NEW YORK (CBSNewYork) — The man accused of killing 6-year-old Etan Patz did not seem delusional when he confessed to the decades-old slaying, a police detective told jurors Thursday.

The lawyer defending Pedro Hernandez cross-examined Detective Anthony Curtin about the man’s videotaped confession to the 1979 killing, WCBS 880’s Irene Cornell reported.

Defense attorney Harvey Fishbein focused on the feelings Hernandez describes in the video after he admitted to strangling Etan in the basement of the SoHo bodega where he worked, dumping a box with the boy, still alive, in a nearby alleyway and then returning to work.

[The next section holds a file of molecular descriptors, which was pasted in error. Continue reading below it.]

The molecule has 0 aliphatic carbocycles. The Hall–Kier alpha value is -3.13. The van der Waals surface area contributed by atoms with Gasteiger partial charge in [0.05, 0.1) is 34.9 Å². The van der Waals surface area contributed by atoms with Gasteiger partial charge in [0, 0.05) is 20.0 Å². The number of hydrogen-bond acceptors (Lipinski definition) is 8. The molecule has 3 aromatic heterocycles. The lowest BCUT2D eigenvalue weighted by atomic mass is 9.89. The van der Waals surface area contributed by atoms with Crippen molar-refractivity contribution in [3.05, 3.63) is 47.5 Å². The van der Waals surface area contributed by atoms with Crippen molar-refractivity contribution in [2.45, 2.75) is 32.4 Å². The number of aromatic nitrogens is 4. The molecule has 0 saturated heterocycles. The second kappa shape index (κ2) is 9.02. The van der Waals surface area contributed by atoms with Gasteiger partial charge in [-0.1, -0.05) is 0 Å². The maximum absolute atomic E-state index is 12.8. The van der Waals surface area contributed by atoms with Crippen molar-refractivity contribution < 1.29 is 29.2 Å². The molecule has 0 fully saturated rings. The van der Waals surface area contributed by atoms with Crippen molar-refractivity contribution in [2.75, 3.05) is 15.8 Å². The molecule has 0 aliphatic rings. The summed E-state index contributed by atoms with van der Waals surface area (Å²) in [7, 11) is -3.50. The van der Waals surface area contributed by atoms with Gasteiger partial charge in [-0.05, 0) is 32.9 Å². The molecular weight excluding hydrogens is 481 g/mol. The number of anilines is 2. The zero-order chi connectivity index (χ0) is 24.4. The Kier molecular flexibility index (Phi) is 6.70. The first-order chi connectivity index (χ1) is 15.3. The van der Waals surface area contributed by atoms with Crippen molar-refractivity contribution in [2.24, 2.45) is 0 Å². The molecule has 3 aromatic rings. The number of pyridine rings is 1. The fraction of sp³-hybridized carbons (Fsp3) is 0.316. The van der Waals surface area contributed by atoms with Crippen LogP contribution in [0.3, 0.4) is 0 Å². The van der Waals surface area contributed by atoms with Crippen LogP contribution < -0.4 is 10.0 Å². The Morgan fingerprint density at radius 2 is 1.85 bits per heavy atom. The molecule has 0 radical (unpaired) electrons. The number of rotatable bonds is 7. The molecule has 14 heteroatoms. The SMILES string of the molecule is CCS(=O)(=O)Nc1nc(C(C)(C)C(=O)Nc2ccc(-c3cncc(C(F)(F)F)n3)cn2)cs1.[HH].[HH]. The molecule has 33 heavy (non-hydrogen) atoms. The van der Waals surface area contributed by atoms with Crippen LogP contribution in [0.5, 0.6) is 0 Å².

“I felt I had done something wrong, but I really wasn’t thinking right,” Hernandez says in the 2012 video. “I felt half bad and half not bad.”

Curtin testified that Hernandez did not seem confused or delusional to him.

Fishbein asked, “Does your definition of ‘delusional’ include having beliefs that are not real?”

“That’s possible,” the detective said.

Defense lawyers say Hernandez’s confession is fiction, dreamed up by a mentally ill man with a low IQ and a history of hallucinations and fueled by more than six hours of police questioning before Hernandez was read his rights.

Etan’s disappearance ushered in a new protectiveness into American parenting.

He became one of the first missing children featured on milk cartons. His parents advocated for legislation that created a nationwide law-enforcement framework to address such cases.

Comments

Leave a Reply